Things to Consider Before Renting Your Home

There are a lot of high-net-worth real estate investors out there, and we believe there's still plenty of opportunity to gain wealth by investing in real estate!  However, there's a huge difference between someone who owns thirty homes and has them professionally managed, and an owner who is considering taking that first step -- keeping and renting their existing property while moving to another one.

First, you will have to determine whether you are financially able to do this.  Ask your lender whether it's a viable option with your income and other debt.  Most lenders will not consider your rental income until you have been a landlord for a year (in other words, you will need to be fully capable of making both payments without rent income), so check to be sure you can qualify for the mortgage you want while keeping the one you have.

There are many other considerations -- here are a few:

1. How often will you inspect your rental home?  Some landlords give themselves the right to enter the home to change filters, inspect mechanical systems,evt., every couple of months.  This also gives them an opportunity to ensure the tenant is keeping the home in expected condition.

2. How will you collect the rent -- by mail, in person, etc.  What will you do if a tenant says they have too many other bills (medical problems, car broke down, holidays, back-to-school, etc.) and can't pay?  Do you have the personality to deal with this?

3. Do you understand how long it takes and what it costs to evict a tenant in your area?  If not, it's worth discussing this with an attorney -- it's a serious matter.  The tenant may occupy your home for months without paying you.  How will they treat your home once the relationship has gone sour?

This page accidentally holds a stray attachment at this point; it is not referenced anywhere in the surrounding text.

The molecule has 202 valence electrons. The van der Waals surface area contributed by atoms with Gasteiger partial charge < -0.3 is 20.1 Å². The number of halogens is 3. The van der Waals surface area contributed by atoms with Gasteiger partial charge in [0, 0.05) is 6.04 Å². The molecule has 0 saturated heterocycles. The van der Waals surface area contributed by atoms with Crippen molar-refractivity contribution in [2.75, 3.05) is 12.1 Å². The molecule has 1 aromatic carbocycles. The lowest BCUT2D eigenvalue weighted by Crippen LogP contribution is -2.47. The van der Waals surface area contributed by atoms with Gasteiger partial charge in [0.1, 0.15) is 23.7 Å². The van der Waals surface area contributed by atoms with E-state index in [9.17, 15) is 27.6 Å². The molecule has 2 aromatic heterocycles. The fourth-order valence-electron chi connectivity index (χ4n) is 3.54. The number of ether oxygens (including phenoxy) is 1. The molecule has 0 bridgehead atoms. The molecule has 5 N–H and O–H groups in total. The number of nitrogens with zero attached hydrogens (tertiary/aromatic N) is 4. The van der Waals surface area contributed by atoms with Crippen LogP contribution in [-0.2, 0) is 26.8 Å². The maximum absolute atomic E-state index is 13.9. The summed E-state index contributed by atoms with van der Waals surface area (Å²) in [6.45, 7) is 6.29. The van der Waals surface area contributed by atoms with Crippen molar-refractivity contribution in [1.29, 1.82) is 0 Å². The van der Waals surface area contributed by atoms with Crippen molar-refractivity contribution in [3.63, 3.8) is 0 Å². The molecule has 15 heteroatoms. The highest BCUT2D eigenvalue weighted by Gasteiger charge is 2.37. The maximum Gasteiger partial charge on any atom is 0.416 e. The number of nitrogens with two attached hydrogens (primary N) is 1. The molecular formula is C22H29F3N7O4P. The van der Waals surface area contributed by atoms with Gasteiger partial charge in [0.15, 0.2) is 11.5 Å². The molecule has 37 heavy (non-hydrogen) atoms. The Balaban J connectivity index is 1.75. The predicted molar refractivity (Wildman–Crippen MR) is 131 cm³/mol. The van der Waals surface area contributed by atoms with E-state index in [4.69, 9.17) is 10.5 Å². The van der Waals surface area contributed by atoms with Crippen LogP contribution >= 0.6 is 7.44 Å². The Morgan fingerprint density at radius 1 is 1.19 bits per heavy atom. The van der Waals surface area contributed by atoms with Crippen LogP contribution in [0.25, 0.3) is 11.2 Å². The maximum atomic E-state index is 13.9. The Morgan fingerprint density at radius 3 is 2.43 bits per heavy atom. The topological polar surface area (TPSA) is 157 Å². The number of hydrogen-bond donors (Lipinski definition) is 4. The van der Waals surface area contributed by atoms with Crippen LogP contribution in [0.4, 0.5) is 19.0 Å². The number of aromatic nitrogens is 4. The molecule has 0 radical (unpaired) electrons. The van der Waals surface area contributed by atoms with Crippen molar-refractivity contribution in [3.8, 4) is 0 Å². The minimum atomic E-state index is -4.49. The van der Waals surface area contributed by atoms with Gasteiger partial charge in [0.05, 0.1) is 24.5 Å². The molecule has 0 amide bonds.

4. What will happen to your insurance premiums on the home?  You won't be insuring contents, but your home will be "tenant-occupied", which increases risk in the insurance companies' eyes.

5. Will you allow pets?  How many?  What type?  How big?  What will you do if tenant violates your rules?

6. Making repairs is part of life for a landlord.  Who will take calls from your tenant(s)?  Who will do the work?  Do you have access to handymen, trades and other resources to keep the home in good condition while it's rented?

7. Have you checked with your homeowners association, condo board, etc. to see if you're allowed to rent your home at all?  Some neighborhoods or complexes prohibit rentals, while others limit rentals to a certain percentage of the total neighborhood. 

It's important to properly "vet" your tenants BEFORE you accept a deposit or sign a lease on your home. Many tenants are good people and will take care of your property as if it were their own -- but some are not!   Resources such as the National Tenant Network allow landlords to see how tenants have treated other landlords before you commit.  Maybe they have never physically been evicted, but do you want them if they have been within fifteen days of eviction on their last two properties?

The bottom line -- answer all of these questions honestly,and think about the impact on your life before renting any home you own.  In many cases, it's an excellent way to build wealth!  But be sure you are property informed before putting up the "For Rent" sign!

Please call us if you want to discuss!

Steve

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